Les Chants de Maldoror  

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"Beautiful as the fortuitous encounter of a sewing machine and an umbrella on a dissection table" [...] --Les Chants de Maldoror

"I am filthy. I am riddled with lice. Hogs, when they look at me, vomit. --Les Chants de Maldoror, tr. probably Lykiard [...]

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Train wreck at Montparnasse (October 22, 1895) by Studio Lévy and Sons.
Train wreck at Montparnasse (October 22, 1895) by Studio Lévy and Sons.

Les Chants de Maldoror (The Songs of Maldoror) is a poetic novel (or a long prose poem) consisting of six cantos. It was written between 1868 and 1869 by the Comte de Lautréamont, the pseudonym of Isidore Lucien Ducasse. Many of the surrealists (Salvador Dalí, André Breton, Antonin Artaud, Marcel Duchamp, Man Ray, Max Ernst, etc.) during the early 1900s cited the novel as a major inspiration to their own works and Les Chants de Maldoror, and its protagonist Maldoror, have continued to fascinate people since its publication.


Theme and composition

Description of the narrator in Les Chants de Maldoror

Les Chants de Maldoror is a poem of six cantos which are subdivided into 60 verses of different length (I/14, II/16, III/5, IV/8, V/7, VI/10). The verses were originally not numbered, but rather separated by lines. The final eight verses of the last canto form a small novel, and were marked with Roman numerals. Each canto closes with a line to indicate its end.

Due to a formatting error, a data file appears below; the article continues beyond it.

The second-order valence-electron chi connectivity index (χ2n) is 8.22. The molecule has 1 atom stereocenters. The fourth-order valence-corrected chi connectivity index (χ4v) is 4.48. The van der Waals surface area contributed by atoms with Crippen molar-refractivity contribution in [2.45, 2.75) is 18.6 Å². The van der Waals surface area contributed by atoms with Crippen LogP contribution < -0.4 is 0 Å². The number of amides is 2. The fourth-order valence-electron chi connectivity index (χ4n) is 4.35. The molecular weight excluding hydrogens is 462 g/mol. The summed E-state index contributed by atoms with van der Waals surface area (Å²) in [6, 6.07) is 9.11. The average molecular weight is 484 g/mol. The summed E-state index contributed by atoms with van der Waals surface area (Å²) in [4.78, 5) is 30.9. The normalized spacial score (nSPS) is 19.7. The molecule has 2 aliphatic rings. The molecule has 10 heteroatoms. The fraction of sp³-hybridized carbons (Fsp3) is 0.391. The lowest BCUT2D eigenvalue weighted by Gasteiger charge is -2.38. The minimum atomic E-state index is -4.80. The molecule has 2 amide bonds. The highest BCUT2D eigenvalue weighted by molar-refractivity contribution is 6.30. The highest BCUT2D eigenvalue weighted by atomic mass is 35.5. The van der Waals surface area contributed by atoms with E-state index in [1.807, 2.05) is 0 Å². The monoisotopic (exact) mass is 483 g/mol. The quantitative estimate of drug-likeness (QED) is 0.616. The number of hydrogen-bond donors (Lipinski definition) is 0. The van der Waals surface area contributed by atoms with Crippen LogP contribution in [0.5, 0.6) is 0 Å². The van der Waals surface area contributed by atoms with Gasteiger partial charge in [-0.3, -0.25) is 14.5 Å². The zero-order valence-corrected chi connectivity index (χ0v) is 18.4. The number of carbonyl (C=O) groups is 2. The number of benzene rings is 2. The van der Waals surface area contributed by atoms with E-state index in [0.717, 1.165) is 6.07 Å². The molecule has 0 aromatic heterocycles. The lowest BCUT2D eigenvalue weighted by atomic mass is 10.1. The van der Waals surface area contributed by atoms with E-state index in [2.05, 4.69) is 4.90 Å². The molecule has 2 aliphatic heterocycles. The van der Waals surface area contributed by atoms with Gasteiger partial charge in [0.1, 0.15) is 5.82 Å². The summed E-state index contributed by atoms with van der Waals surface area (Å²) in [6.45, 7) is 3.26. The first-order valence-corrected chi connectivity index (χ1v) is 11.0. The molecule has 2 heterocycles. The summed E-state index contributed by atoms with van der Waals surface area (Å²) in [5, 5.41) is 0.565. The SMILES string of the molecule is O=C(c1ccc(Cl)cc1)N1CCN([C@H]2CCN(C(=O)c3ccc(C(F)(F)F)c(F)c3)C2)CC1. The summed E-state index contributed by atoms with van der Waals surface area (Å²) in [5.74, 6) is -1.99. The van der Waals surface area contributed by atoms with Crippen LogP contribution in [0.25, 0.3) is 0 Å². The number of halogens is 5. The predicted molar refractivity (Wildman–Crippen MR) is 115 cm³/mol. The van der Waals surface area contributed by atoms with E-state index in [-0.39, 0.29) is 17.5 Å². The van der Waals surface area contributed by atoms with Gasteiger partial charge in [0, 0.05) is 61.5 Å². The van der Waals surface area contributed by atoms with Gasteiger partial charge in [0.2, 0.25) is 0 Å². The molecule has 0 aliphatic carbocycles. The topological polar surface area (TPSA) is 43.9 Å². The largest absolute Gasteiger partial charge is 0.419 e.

It is impossible to summarize the work because it does not have specific plot in the traditional sense, and the narrative style is non-linear and often surrealistic. The work concerns the misanthropic character of Maldoror, a figure of absolute evil who is opposed to God and humanity, and has renounced conventional morality and decency. The iconoclastic imagery and tone is typically violent and macabre, and ostensibly nihilistic. Much of the imagery was borrowed from the popular gothic literature of the period, in particular Lord Byron's Manfred, Charles Robert Maturin's Melmoth the Wanderer and Goethe's Faust. Of these figures, the latter two are particularly significant in their description of a negative and Satanic anti-hero who is in hostile opposition to God. The last eight stanzas of the final canto are in a way a small novel dealing with the seduction and murder of a youth. It has been shown that parts of the work have been appropriated from Jean-Charles Chenu's Encyclopédie d'histoire naturelle, a work of natural history first published during 1861.

At the beginning and end of the cantos, the text often refers to the work itself; Lautréamont also references himself in the capacity of the author of the work; Isidore is recognized as the "Montevidean". In order to enable the reader to realise that he is embarking on a "dangerous philosophical journey", Lautréamont uses stylistic means of identification with the reader, a procedure which author Baudelaire already used in his introduction of Les Fleurs du Mal. He also comments on the work, providing instructions for reading. The first sentence contains a "warning" to the reader: